Abstract: Modern readers too often misunderstand ancient narrative. Typical of this incomprehension has been the inclination of modern biblical critics to view repetitions as narrative failures. Whether you call such repetitions types, narrative analogies, type scenes, midrashic recurrences, or numerous other names, this view of repeated elements has dominated modern readings of Hebraic narratives for at least 200 years. Robert Alter, who introduced a new yet antique understanding of repetitions in the Hebrew Bible in the 1980s, began to reverse this trend. Such repeated elements aren’t failures or shortcomings but are themselves artistic clues to narrative meaning that call readers to appreciate the depth of the story understood against the background of allusion and tradition. Richard Hays has brought similar insights to Christian scripture. The Book of Mormon incorporates the same narrative features as are present in other Hebraic narrative. The ancient rabbis highlighted the repeating elements in biblical narrative, noting that “what happens to the fathers, happens to the sons.” The story of Moroni’s raising the standard of liberty in Alma 46 illustrates the repetitive expectation by seeing the events of the biblical Joseph’s life repeated in the lives of these Nephite descendants of Joseph. Such recurrence in narratives can, considering the insights of Alter and Hays, reveal richness and depth in the narrative without detracting from the historical qualities of the text.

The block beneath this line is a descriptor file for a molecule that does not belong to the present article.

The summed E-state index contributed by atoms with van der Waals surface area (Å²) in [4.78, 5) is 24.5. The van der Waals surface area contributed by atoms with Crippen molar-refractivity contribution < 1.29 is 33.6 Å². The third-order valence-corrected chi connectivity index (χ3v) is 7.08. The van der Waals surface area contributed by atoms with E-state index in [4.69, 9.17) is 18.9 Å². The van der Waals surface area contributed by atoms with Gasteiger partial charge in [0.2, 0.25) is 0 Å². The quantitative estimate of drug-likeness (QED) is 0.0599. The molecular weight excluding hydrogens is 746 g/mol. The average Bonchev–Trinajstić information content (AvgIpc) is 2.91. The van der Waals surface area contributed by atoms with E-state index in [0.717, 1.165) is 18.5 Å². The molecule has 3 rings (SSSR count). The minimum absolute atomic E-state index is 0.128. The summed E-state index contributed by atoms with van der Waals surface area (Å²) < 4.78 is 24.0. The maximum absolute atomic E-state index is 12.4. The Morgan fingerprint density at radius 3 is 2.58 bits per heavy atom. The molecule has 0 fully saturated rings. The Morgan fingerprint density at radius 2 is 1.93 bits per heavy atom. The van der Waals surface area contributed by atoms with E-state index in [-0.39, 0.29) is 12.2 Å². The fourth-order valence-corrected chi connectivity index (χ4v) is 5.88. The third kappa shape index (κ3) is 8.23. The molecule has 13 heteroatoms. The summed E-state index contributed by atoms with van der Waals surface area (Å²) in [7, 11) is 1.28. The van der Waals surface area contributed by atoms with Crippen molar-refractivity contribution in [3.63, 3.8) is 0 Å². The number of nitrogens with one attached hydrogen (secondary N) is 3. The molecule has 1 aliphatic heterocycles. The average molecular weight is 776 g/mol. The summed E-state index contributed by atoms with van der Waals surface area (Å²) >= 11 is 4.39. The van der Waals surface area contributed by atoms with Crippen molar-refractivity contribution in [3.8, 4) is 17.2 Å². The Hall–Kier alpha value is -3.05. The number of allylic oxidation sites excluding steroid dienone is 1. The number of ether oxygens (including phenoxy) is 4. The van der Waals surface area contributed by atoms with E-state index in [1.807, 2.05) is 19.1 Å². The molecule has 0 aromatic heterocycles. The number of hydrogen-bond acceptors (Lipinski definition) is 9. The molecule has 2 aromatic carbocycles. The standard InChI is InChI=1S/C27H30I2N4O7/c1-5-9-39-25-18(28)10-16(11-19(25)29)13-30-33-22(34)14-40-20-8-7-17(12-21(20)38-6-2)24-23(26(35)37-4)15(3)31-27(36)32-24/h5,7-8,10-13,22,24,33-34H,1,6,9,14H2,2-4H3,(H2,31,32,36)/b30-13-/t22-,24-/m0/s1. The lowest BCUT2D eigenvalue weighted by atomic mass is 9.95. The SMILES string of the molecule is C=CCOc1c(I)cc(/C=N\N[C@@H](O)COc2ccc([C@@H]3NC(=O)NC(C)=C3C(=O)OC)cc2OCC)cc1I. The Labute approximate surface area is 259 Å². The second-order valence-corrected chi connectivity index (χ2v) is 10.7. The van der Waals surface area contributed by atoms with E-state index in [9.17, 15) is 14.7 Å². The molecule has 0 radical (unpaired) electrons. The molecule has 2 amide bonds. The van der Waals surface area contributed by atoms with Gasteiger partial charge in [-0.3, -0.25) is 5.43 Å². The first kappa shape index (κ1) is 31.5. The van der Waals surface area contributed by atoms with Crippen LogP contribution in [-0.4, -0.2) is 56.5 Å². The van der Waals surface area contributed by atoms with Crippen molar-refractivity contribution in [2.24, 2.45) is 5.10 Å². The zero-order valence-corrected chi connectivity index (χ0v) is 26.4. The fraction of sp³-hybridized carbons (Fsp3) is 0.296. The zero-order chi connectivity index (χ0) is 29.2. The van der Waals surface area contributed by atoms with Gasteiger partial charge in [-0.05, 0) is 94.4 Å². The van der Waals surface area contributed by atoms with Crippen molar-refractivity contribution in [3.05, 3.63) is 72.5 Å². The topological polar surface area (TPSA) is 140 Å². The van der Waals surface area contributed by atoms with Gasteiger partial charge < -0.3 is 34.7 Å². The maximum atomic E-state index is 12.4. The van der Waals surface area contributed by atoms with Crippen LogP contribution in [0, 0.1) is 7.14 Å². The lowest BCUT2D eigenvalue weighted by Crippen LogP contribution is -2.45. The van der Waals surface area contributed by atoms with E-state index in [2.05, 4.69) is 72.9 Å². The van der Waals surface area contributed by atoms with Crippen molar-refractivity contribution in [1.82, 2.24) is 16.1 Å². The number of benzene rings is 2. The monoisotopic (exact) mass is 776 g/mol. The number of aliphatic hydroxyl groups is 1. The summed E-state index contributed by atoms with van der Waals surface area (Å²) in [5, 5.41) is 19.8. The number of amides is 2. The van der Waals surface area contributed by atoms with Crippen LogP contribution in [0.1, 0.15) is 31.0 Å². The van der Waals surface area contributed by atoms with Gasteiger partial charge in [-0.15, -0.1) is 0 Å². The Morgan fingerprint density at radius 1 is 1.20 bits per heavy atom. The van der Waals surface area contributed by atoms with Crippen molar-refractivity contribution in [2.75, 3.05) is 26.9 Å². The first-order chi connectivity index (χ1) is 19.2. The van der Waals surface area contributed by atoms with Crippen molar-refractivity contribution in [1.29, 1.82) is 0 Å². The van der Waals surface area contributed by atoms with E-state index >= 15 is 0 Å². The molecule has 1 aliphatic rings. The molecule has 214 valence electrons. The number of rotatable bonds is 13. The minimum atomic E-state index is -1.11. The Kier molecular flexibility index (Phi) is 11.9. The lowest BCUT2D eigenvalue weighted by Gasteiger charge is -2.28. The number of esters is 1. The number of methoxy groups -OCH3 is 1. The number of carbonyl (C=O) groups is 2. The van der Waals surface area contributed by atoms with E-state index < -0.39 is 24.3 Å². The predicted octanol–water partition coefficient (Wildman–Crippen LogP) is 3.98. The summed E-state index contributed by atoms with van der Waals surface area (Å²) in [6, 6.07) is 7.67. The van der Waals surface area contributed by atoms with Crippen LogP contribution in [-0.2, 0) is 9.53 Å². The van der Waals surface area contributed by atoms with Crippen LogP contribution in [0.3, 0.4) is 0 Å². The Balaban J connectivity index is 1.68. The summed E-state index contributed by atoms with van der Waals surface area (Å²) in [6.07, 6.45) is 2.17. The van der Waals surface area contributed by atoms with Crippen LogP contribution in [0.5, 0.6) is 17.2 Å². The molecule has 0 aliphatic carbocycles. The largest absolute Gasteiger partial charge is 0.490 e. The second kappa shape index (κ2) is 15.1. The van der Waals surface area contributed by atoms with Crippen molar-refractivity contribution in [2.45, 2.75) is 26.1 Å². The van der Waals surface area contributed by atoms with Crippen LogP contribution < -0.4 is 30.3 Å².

Continue reading

From Dust to Exalted Crown:
Royal and Temple Themes Common to the Psalms and the Dead Sea Scrolls